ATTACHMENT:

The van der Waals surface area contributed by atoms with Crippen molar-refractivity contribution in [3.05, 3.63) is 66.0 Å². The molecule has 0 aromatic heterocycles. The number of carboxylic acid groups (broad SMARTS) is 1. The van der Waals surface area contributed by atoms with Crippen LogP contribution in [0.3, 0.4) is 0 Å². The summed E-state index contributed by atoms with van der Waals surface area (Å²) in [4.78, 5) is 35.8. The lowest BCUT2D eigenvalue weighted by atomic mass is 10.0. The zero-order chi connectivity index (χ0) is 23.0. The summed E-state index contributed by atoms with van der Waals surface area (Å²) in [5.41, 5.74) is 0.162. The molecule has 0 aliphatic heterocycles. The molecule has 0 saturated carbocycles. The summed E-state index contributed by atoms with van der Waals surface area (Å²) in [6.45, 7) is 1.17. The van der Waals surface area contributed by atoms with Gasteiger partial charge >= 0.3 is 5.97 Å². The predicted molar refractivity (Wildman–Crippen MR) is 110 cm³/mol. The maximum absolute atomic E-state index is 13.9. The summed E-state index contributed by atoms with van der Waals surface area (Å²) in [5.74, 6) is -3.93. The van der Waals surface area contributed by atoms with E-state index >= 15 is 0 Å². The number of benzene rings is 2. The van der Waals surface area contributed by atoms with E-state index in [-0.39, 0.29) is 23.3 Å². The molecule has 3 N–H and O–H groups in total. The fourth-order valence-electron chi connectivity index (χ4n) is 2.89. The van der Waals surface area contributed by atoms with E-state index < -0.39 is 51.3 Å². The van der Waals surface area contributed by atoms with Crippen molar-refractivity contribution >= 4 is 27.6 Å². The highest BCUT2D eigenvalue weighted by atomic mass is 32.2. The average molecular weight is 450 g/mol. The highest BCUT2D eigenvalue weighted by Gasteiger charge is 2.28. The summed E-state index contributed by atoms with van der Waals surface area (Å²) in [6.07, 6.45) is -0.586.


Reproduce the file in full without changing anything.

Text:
The van der Waals surface area contributed by atoms with Crippen molar-refractivity contribution in [3.05, 3.63) is 66.0 Å². The molecule has 0 aromatic heterocycles. The number of carboxylic acid groups (broad SMARTS) is 1. The van der Waals surface area contributed by atoms with Crippen LogP contribution in [0.3, 0.4) is 0 Å². The summed E-state index contributed by atoms with van der Waals surface area (Å²) in [4.78, 5) is 35.8. The lowest BCUT2D eigenvalue weighted by atomic mass is 10.0. The zero-order chi connectivity index (χ0) is 23.0. The summed E-state index contributed by atoms with van der Waals surface area (Å²) in [5.41, 5.74) is 0.162. The molecule has 0 aliphatic heterocycles. The molecule has 0 saturated carbocycles. The summed E-state index contributed by atoms with van der Waals surface area (Å²) in [6.45, 7) is 1.17. The van der Waals surface area contributed by atoms with Gasteiger partial charge >= 0.3 is 5.97 Å². The predicted molar refractivity (Wildman–Crippen MR) is 110 cm³/mol. The maximum absolute atomic E-state index is 13.9. The summed E-state index contributed by atoms with van der Waals surface area (Å²) in [5.74, 6) is -3.93. The van der Waals surface area contributed by atoms with E-state index >= 15 is 0 Å². The number of benzene rings is 2. The van der Waals surface area contributed by atoms with E-state index in [-0.39, 0.29) is 23.3 Å². The molecule has 3 N–H and O–H groups in total. The fourth-order valence-electron chi connectivity index (χ4n) is 2.89. The van der Waals surface area contributed by atoms with E-state index < -0.39 is 51.3 Å². The van der Waals surface area contributed by atoms with Crippen molar-refractivity contribution >= 4 is 27.6 Å². The highest BCUT2D eigenvalue weighted by atomic mass is 32.2. The average molecular weight is 450 g/mol. The highest BCUT2D eigenvalue weighted by Gasteiger charge is 2.28. The summed E-state index contributed by atoms with van der Waals surface area (Å²) in [6.07, 6.45) is -0.586.